Royal Collection Art

The Queen's Gallery at Buckingham Palace will exhibit more than 100 works by Northern European artists including Durer, Lucas Cranach the Elder and Hans Holbein the Younger.

Medieval fishing hut excavated in Iceland

Archaeologists are racing against erosion to excavate a 15th century fishing hut in Iceland. While people in the area have been known for centuries to use temporary huts during the fishing season, this one shows signs of longer occupation.

Controversy continues over role of Hagia Sophia

Devout Muslims in Istanbul are calling for the re-opening of the historic 6th century Hagia Sofia as a mosque. The move would break a Turkish law prohibiting worship in the monument.

Town councillor recruited to translate mysterious text

Workmen renovating a medieval house in St Katherine’s, England, have enlisted the help of a former mayor to translate the ancient text discovered on the ceiling. The writing is believed to be Latin.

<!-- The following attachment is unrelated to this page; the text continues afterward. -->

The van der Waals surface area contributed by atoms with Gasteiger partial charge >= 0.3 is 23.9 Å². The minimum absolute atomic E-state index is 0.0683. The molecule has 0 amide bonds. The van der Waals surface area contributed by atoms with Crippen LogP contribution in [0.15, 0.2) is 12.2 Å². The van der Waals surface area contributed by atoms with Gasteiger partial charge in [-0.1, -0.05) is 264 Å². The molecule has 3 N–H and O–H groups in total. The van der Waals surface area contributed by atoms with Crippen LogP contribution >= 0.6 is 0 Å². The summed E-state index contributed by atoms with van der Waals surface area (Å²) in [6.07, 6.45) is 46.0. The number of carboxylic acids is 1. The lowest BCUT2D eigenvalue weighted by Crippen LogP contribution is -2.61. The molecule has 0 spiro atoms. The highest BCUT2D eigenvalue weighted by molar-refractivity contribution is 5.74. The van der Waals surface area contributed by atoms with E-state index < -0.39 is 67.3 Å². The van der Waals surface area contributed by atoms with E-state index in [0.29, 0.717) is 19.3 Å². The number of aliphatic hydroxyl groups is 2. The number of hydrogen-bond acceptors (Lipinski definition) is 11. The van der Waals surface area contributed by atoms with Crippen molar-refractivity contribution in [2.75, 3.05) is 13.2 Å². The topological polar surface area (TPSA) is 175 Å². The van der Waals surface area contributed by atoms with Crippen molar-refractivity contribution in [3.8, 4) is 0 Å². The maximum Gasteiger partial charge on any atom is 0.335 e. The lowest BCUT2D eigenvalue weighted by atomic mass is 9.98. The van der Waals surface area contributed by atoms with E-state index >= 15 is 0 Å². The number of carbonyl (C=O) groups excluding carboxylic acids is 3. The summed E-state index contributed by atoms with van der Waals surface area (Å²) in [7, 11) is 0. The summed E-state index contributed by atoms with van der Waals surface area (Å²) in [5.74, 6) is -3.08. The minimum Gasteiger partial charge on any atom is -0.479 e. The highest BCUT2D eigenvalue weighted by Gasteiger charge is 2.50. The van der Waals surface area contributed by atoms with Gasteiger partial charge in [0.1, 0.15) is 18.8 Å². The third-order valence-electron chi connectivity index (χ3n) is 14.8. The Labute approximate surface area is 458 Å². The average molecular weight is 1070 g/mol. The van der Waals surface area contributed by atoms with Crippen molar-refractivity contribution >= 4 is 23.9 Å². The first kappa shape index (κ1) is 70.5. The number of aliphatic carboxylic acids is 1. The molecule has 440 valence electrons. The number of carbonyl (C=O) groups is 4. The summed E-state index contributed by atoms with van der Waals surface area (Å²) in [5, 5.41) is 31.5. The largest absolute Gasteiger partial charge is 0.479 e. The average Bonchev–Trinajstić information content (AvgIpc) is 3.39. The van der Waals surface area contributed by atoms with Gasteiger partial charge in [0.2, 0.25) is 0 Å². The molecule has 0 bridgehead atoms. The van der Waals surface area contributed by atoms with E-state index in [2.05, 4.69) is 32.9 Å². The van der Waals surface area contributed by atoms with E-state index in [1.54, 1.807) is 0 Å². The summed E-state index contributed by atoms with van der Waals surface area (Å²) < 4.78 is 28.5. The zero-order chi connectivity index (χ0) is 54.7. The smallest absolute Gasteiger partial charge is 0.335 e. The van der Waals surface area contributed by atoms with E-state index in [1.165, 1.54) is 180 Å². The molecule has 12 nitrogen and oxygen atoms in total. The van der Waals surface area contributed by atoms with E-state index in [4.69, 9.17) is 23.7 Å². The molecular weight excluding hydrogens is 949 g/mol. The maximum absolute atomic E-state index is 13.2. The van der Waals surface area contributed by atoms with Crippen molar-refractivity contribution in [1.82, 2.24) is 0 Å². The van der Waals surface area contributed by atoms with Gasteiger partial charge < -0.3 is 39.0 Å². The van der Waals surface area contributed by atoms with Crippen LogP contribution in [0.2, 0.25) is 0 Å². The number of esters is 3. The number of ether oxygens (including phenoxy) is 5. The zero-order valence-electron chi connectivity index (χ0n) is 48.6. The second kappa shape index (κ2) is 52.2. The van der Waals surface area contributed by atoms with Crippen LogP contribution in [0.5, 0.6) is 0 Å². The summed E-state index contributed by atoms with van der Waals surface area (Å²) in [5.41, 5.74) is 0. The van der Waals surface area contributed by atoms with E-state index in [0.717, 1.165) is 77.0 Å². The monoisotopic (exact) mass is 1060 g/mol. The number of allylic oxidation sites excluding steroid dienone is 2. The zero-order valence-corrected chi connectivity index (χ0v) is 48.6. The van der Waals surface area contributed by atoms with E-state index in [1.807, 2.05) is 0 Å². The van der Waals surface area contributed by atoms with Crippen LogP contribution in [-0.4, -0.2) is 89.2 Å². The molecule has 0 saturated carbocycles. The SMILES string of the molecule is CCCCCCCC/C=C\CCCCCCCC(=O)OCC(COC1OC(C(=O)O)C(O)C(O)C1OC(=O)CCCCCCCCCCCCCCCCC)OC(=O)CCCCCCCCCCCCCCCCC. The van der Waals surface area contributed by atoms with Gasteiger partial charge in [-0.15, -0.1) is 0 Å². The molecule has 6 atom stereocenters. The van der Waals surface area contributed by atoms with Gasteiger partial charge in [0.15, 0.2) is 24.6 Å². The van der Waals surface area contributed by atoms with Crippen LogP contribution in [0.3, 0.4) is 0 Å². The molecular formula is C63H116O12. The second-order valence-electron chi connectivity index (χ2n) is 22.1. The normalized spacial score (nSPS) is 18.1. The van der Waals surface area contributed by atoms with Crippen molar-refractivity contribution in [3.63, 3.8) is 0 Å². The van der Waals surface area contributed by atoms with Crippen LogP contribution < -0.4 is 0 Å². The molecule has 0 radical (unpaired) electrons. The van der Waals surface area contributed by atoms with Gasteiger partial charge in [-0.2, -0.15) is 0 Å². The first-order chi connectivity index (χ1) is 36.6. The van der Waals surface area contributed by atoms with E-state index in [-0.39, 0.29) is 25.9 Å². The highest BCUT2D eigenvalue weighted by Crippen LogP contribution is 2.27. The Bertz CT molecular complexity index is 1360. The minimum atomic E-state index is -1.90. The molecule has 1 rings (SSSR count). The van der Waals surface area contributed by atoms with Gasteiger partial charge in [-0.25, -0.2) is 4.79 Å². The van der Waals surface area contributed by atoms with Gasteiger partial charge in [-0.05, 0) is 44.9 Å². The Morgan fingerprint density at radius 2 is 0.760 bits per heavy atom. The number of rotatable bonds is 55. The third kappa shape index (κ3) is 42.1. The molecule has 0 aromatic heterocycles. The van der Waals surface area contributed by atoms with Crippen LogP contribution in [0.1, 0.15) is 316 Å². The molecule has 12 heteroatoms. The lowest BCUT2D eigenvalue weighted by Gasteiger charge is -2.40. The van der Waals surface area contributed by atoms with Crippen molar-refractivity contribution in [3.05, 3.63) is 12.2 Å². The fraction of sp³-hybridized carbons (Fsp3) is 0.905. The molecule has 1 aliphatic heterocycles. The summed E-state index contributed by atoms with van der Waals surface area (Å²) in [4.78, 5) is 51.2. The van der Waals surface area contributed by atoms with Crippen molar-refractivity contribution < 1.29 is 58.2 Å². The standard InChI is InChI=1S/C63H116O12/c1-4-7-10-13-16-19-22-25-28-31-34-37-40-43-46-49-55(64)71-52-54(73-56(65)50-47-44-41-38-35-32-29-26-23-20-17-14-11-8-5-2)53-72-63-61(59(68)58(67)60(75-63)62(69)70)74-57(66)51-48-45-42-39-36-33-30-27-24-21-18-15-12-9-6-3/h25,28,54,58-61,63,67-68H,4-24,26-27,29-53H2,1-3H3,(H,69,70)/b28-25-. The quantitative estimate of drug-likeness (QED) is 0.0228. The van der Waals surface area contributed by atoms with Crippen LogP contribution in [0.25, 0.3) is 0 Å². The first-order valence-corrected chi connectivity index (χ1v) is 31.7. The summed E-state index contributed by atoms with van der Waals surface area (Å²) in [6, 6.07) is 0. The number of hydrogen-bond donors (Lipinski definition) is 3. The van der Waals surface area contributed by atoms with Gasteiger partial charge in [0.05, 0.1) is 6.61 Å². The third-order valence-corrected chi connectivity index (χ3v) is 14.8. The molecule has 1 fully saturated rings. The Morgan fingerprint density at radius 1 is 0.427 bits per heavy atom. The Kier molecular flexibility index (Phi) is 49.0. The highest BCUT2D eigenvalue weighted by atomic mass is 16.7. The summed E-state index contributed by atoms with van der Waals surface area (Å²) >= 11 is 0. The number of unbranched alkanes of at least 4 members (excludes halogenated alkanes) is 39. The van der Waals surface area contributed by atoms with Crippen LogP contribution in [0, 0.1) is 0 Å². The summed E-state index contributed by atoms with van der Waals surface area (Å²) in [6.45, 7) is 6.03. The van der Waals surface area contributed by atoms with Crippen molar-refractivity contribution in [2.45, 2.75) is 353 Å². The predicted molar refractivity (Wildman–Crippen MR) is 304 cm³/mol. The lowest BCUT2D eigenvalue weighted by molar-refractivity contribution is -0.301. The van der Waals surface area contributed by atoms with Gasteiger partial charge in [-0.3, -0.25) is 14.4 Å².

"Funeral achievments" of Henry V showcased in British Museum clip

In a short video clip on YouTube, Director of the British Museum, Neil MacGregor discusses the helmet, sword and saddle believed to have belonged to Henry V from his tomb in Westminster Abbey.

The legend of the Grateful Dead

Zombies are not just the stuff of modern movies and flash mobs. A medieval legend popular in Germanic northern Europe tells of armed zombies who rise from the grave to protect the righteous.

15th-century mosque attacked at Timbuktu

A group of Islamist militants bearing pickaxes has attacked and damaged the Sidi Yahya mosque in Timbuktu, a World Heritage site, breaking down a door that "locals believed had to stay shut until the end of the world."